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HomeDairy169-acre residential dairy farm with solar panels for over €2m
Catherina Cunnane
Catherina Cunnane
Catherina Cunnane hails from a sixth-generation drystock and specialised pedigree suckler enterprise in Co. Mayo. She currently holds the positions of editor and general manager at That's Farming, having joined the firm during its start-up phase in 2015.
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169-acre residential dairy farm with solar panels for over €2m

Bagshaws is guiding Peaslows Farm, a “highly productive and well-presented” dairy farm including a farmhouse, modern dairy facilities, and buildings together with land in Sparrow Pit, Buxton, at £2,000,000 (over €2.3m).

According to the selling agent, the 169.52-acre holding offers an opportunity to purchase a dairy farm and commence milk production immediately upon completion.

Peaslows Farm is in Sparrowpit, a rural village lying to the north of the spa town of Buxton and within the Peak District National Park.

The farm occupies an “accessible location”, being a short distance off the A623. It has good transport links, offering access to many of the nearby towns and the cities of Manchester and Sheffield.

Peaslows Farm

The farm has a 20:40 herringbone parlour and is currently home to a 230 head dairy herd producing an average of 12,500 litres.

The current owners house approximately 370 animals on the farm. The dairy unit is housed undercover for ease of management. There is a one-and-a-half million-gallon slurry pit, allowing for timely slurry application.

A borehole water supply serves the cattle sheds whilst solar panels deliver circa £8,000 of benefit per annum.

The land itself is principally suited to mowing and has been reseeded in rotation within the last six years, to a late heading perennial ley to maximise forage quality.

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It all lies near the farmyard. “The land is in extremely good heart, walled and gated to suit modern farming practices. The vendors take four to five cuts each year.”


The farmhouse is constructed of stone and has a datestone of 1876. The accommodation, with oil-fired central heating, is as follows;

  • A rear entrance hall gives access to a useful farm office which then leads onto a split landing;
  • Steps down lead to a kitchen/ diner with a range of fitted units and island with integrated appliances and Rangemaster stove;
  • Besides, a sitting room has a woodburning stove and beams to the ceiling;
  • The utility room has plumbing for a washing machine, sink unit, central heating boiler, airing cupboard and separate WC.

On the first floor, a landing gives access to three bedrooms, with the principal bedroom having a walk-in wardrobe and en-suite, with shower and basin.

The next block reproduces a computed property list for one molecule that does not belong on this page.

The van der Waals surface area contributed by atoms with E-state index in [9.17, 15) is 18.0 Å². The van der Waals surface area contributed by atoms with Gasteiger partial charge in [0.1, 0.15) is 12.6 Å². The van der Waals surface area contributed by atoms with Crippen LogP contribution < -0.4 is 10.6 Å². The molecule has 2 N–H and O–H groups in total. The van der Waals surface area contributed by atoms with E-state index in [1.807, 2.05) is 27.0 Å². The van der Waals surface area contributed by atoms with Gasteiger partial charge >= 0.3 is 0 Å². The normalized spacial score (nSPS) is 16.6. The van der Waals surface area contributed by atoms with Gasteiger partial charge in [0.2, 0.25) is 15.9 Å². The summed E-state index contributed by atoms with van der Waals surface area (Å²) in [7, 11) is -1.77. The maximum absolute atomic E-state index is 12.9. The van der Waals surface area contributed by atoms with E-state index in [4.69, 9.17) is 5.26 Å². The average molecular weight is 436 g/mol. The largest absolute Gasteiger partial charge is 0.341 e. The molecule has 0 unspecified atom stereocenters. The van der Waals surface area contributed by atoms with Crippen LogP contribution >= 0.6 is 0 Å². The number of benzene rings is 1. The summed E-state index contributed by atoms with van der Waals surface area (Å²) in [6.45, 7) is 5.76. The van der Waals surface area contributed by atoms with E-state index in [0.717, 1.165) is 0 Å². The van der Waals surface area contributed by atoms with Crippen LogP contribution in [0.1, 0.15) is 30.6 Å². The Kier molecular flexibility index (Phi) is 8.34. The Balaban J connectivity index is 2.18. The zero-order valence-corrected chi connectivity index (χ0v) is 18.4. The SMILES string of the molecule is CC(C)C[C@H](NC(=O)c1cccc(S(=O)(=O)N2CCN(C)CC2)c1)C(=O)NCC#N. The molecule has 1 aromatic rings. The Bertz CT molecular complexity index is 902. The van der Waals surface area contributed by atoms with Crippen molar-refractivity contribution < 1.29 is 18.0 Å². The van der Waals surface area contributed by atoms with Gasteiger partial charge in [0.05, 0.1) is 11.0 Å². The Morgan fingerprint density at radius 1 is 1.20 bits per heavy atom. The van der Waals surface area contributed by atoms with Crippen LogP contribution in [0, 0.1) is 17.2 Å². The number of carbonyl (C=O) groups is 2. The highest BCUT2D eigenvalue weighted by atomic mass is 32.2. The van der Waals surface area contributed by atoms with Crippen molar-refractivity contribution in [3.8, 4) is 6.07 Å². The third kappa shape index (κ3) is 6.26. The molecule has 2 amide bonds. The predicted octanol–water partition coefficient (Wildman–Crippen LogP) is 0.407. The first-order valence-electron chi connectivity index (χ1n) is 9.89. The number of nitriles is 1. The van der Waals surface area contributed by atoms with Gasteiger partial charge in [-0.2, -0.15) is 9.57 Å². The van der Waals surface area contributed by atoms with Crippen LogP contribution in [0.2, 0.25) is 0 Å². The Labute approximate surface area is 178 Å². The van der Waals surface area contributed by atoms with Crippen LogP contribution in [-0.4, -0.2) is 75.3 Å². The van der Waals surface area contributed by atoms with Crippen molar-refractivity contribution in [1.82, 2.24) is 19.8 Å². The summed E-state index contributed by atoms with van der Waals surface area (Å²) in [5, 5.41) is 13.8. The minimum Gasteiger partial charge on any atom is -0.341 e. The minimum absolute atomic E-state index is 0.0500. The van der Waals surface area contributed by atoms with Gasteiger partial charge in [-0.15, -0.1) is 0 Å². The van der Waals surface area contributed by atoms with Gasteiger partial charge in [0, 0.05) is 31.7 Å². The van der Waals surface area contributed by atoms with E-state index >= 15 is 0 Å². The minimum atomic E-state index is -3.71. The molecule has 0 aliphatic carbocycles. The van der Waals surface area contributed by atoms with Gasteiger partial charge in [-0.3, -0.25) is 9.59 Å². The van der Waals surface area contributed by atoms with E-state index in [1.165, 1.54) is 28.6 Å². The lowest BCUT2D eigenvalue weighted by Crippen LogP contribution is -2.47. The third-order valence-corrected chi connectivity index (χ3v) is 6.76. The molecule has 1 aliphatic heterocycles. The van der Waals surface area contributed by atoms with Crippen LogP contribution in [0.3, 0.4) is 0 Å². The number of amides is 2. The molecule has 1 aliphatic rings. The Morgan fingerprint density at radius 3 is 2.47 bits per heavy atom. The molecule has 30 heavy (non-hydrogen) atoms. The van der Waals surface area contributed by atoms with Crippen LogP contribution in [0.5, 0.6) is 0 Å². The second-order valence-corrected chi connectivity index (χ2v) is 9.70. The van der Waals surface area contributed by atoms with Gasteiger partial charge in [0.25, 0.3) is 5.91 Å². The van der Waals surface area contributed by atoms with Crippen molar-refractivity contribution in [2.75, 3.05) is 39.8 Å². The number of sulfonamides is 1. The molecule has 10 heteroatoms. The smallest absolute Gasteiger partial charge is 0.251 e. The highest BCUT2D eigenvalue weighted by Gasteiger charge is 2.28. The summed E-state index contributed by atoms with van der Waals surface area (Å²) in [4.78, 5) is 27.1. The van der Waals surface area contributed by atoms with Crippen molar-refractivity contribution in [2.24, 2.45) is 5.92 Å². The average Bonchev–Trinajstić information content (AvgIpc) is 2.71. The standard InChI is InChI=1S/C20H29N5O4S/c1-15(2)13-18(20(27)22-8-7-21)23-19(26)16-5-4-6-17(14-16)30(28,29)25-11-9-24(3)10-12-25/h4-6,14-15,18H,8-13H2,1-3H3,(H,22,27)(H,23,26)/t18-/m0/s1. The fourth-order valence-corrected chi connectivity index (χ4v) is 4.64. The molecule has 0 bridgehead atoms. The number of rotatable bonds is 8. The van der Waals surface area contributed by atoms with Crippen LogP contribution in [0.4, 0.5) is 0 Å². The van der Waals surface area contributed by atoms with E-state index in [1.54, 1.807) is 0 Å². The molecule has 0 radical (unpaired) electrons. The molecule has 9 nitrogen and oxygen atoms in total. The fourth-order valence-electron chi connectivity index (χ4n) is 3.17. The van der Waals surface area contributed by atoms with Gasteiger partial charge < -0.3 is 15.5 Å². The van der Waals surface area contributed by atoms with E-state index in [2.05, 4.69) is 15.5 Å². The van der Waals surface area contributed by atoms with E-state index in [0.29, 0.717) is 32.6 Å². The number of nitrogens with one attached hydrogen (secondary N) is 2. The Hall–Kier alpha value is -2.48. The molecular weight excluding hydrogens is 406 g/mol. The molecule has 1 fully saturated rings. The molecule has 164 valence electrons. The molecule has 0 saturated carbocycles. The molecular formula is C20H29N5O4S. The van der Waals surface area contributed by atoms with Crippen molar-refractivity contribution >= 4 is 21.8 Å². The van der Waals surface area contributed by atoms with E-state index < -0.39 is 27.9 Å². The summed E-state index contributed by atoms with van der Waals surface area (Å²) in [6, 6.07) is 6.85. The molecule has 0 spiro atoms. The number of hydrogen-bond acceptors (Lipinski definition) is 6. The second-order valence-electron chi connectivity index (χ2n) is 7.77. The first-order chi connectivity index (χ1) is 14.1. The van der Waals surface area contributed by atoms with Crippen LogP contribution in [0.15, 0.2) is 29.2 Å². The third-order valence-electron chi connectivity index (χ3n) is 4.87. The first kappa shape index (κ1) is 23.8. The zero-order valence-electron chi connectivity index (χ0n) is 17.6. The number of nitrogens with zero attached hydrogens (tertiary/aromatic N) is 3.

The second bedroom has fitted wardrobes and Ensuite, with shower and basin, whilst the third bedroom has fitted wardrobes.

A family bathroom with WC, basin and bath with shower over completes the first-floor accommodation.


The lawned garden lies to the front, with paved seating areas which overlook the delightful countryside.

Attached to the house are a store and a garage, while a stone barn adjoins to the other side.

“It is considered that these buildings could give potential to either extend the farmhouse or create additional accommodation, subject of course to obtaining planning consent”.

  • The stone barn attached to the house (7.64m x 3.88m) has a loft over;
  • A substantial two-storey barn adjoins (11.22m x 1.95m) with loft over;
  • The lower ground floor has a secure workshop (5.47m x 2.80m) and lean-to (4.05m x 2.75m).

The modern farm buildings are predominantly steel portal framed. The dairy unit includes a 20:40 Milfoss swing over milking parlour with rubber floor, ADF cluster removers, auto wash and milk metres.

Other facilities include a segregation gate, farm office, dairy (housing an 8,000-litre bulk tank) and plant room.

There are ventilation fans and brushes that will remain in situ. The dairy unit is on slats providing 100,000 gallons of underground storage.

The current owners bed cattle on 188 cubicles with mats, and use a loose yard for newly caved cows.

A three-and-half bay portal framed lean-to provides loose housing and the current owners use it for youngstock.

Farm buildings: 
  • 1: Two-bay portal frame calf unit with concrete panel walls and cladding/ Yorkshire boarding over. The building benefits from a ventilation system that will remain in situ.
  • 2: Nine-bay open-fronted portal framed shed with concrete panel walls being clad to the sides and rear. There is a feed fence to the front with locking yokes and electric scrapers. The building has 65 cubicles with mats. The solar panels are installed on this roof.
  • 3: Five-bay portal framed shed with concrete panel walls for loose housing. Feed fence to the front and locking yokes.
  • 4: Five-bay portal framed shed with concrete panel walls and cladding/ Yorkshire boarding over, currently for loose housing.
  • 5: Three-bay portal framed open-fronted shed with concrete panel walls used as straight/ fodder shed.
  • 6: Also, a concrete wall silage pit providing 1,200-tonne capacity.
  • 7: Concrete panel silage pit providing 600-tonne capacity.
  • 8: Also, hardstanding for storage of feed or manure.

Alos, main’s water, 3-phase electricity and drainage are connected. Besides, a borehole provides water to all buildings.

Furthermore, solar panels produce approximately 27,000 KW hours. According to the selling agent, this equates to approximately £4,000 per annum electricity-saving, together with £4,000 received through the Feed-in Tariff.

See a video of Peaslows Farm.

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